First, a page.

NOTE: Before use, perform the following checks:
Inspect each container. Read the label. Ensure solution is the one ordered and is within the expiration date.
Invert container and carefully inspect the solution in good light for cloudiness, haze, or particulate matter. Any container which is suspect should not be used.
Use only if solution is clear and container and seals are intact.
Preparation for Administration
- Remove plastic protector from sterile set port at bottom of container.
- Attach administration set. Refer to complete directions accompanying set.
To Add Medication
Warning: Some additives may be incompatible.
To Add Medication Before Solution Administration
- Prepare medication site.
- Using syringe with 18-22 gauge needle, puncture medication port and inner diaphragm and inject.
- Squeeze and tap ports while ports are upright and mix solution and medication thoroughly.
To Add Medication During Solution Administration
- Close clamp on the set.
- Prepare medication site.
- Using syringe with 18-22 gauge needle of appropriate length (at least 5/8 inch), puncture resealable medication port and inner diaphragm and inject.
- Remove container from IV pole and/or turn to an upright position.
- Evacuate both ports by tapping and squeezing them while container is in the upright position.
- Mix solution and medication thoroughly.
- Return container to in use position and continue administration.
B. Braun Medical Inc. Irvine, CA 92614-5895 USA, Revised: Feb 2013
Reactions which may occur because of the solution or the technique of administration include febrile response, infection at the site of injection, venous thrombosis or phlebitis extending from the site of injection, extravasation and hypervolemia.
Too rapid infusion of hypertonic solutions may cause local pain and venous irritation. Rate of administration should be adjusted according to tolerance. Use of the largest peripheral vein and a small bore needle is recommended. (See DOSAGE AND ADMINISTRATION.)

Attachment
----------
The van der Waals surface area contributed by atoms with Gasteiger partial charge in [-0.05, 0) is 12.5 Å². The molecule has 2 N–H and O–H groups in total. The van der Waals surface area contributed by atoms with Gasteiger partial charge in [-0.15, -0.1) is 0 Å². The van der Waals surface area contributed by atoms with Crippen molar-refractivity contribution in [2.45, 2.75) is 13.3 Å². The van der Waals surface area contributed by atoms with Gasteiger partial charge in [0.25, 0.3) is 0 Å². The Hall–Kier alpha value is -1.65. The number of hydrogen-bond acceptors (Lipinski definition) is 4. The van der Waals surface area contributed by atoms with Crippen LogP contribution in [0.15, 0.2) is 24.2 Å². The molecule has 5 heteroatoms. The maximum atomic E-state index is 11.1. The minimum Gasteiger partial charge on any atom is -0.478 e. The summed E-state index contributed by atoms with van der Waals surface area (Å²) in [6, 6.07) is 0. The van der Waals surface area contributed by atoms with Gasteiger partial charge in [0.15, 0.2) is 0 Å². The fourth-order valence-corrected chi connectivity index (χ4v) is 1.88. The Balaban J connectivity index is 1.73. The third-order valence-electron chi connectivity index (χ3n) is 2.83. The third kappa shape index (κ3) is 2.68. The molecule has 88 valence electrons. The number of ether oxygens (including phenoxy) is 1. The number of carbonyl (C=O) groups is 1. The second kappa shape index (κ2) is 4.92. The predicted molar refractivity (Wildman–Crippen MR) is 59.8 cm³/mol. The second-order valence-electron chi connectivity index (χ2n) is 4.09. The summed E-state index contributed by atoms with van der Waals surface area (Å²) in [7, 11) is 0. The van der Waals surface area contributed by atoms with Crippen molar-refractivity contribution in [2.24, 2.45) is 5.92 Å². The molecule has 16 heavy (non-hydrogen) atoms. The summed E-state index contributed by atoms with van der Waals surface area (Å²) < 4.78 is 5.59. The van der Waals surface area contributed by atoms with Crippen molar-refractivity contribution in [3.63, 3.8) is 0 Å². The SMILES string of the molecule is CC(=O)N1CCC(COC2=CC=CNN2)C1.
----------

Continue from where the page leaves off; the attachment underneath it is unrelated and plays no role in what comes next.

Reactions reported with the use of potassium-containing solutions include nausea, vomiting, abdominal pain and diarrhea. The signs and symptoms of potassium intoxication include paresthesias of the extremities, areflexia, muscular or respiratory paralysis, mental confusion, weakness, hypotension, cardiac arrhythmias, heart block, electrocardiographic abnormalities and cardiac arrest. Potassium deficits result in disruption of neuromuscular function, and intestinal ileus and dilatation.
If infused in large amounts, chloride ions may cause a loss of bicarbonate ions, resulting in an acidifying effect.
Abnormally high plasma levels of calcium can result in depression, amnesia, headaches, drowsiness, disorientation, syncope, hallucinations, hypotonia of both skeletal and smooth muscles, dysphagia, arrhythmias and coma. Calcium deficits can result in neuromuscular hyperexcitability, including cramps and convulsions.
Although the metabolism of lactate to bicarbonate is a relatively slow process, aggressive administration of sodium lactate may result in metabolic alkalosis. Careful monitoring of blood acidbase balance is essential during the administration of sodium lactate.
The physician should also be alert to the possibility of adverse reactions to drug additives. Prescribing information for drug additives to be administered in this manner should be consulted.
If an adverse reaction does occur, discontinue the infusion, evaluate the patient, institute appropriate therapeutic countermeasures and save the remainder of the fluid for examination if deemed necessary.
Other manifestations of hypersensitivity/infusion reactions: decreased heart rate, tachycardia, blood pressure decreased, respiratory distress, laryngeal edema, flushing, throat irritation, paresthesias, hypoesthesia oral, dysgeusia, anxiety, headache, and sneezing.
Other infusion site reactions: infection at the site of injection, phlebitis, extravasation, infusion site inflammation, infusion site swelling, infusion site rash, infusion site pain, infusion site burning.
No information provided.
Solutions containing lactate are not for use in the treatment of lactic acidosis.
Solutions containing lactate should be used with great care in patients with metabolic or respiratory alkalosis, and in those conditions in which there is an increased level or an impaired utilization of lactate, such as severe hepatic insufficiency.
The administration of intravenous solutions can cause fluid and/or solute overload resulting in dilution of serum electrolyte concentrations, overhydration, congested states or pulmonary edema. The risk of dilutional states is inversely proportional to the electrolyte concentration. The risk of solute overload causing congested states with peripheral and pulmonary edema is directly proportional to the electrolyte concentration.